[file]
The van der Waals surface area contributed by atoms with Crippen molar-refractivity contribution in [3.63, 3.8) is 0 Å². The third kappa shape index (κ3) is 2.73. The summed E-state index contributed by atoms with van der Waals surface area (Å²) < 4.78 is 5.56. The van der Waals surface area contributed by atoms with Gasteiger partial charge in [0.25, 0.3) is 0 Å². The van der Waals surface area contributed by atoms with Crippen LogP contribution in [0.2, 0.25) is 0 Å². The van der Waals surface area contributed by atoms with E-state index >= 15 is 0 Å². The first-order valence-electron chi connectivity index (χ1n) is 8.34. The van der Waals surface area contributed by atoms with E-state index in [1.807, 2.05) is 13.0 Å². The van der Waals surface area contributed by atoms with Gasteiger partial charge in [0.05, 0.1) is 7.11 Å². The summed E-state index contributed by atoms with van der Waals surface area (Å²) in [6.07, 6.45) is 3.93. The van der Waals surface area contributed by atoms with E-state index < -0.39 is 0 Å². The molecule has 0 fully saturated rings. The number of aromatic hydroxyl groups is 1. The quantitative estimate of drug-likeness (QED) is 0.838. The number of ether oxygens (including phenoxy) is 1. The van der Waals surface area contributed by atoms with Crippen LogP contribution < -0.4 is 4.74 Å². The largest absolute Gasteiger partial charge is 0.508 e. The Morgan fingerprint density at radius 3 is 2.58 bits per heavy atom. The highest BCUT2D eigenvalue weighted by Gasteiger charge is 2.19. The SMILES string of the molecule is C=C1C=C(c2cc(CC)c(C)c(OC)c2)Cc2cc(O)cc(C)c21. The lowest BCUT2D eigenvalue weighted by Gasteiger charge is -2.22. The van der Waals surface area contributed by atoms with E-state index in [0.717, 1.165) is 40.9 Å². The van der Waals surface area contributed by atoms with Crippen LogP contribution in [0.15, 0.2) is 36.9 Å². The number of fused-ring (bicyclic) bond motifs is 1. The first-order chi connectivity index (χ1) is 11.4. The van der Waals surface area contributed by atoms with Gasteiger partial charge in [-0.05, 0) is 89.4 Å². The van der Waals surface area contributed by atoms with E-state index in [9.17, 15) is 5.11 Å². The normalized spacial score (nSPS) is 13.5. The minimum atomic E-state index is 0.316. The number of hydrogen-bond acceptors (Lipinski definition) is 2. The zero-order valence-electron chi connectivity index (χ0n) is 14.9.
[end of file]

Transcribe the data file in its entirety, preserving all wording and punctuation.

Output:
The van der Waals surface area contributed by atoms with Crippen molar-refractivity contribution in [3.63, 3.8) is 0 Å². The third kappa shape index (κ3) is 2.73. The summed E-state index contributed by atoms with van der Waals surface area (Å²) < 4.78 is 5.56. The van der Waals surface area contributed by atoms with Gasteiger partial charge in [0.25, 0.3) is 0 Å². The van der Waals surface area contributed by atoms with Crippen LogP contribution in [0.2, 0.25) is 0 Å². The van der Waals surface area contributed by atoms with E-state index >= 15 is 0 Å². The first-order valence-electron chi connectivity index (χ1n) is 8.34. The van der Waals surface area contributed by atoms with E-state index in [1.807, 2.05) is 13.0 Å². The van der Waals surface area contributed by atoms with Gasteiger partial charge in [0.05, 0.1) is 7.11 Å². The summed E-state index contributed by atoms with van der Waals surface area (Å²) in [6.07, 6.45) is 3.93. The van der Waals surface area contributed by atoms with E-state index < -0.39 is 0 Å². The molecule has 0 fully saturated rings. The number of aromatic hydroxyl groups is 1. The quantitative estimate of drug-likeness (QED) is 0.838. The number of ether oxygens (including phenoxy) is 1. The van der Waals surface area contributed by atoms with Crippen LogP contribution < -0.4 is 4.74 Å². The largest absolute Gasteiger partial charge is 0.508 e. The Morgan fingerprint density at radius 3 is 2.58 bits per heavy atom. The highest BCUT2D eigenvalue weighted by Gasteiger charge is 2.19. The SMILES string of the molecule is C=C1C=C(c2cc(CC)c(C)c(OC)c2)Cc2cc(O)cc(C)c21. The lowest BCUT2D eigenvalue weighted by Gasteiger charge is -2.22. The van der Waals surface area contributed by atoms with E-state index in [0.717, 1.165) is 40.9 Å². The van der Waals surface area contributed by atoms with Crippen LogP contribution in [0.15, 0.2) is 36.9 Å². The number of fused-ring (bicyclic) bond motifs is 1. The first-order chi connectivity index (χ1) is 11.4. The van der Waals surface area contributed by atoms with Gasteiger partial charge in [-0.05, 0) is 89.4 Å². The van der Waals surface area contributed by atoms with E-state index in [9.17, 15) is 5.11 Å². The normalized spacial score (nSPS) is 13.5. The minimum atomic E-state index is 0.316. The number of hydrogen-bond acceptors (Lipinski definition) is 2. The zero-order valence-electron chi connectivity index (χ0n) is 14.9.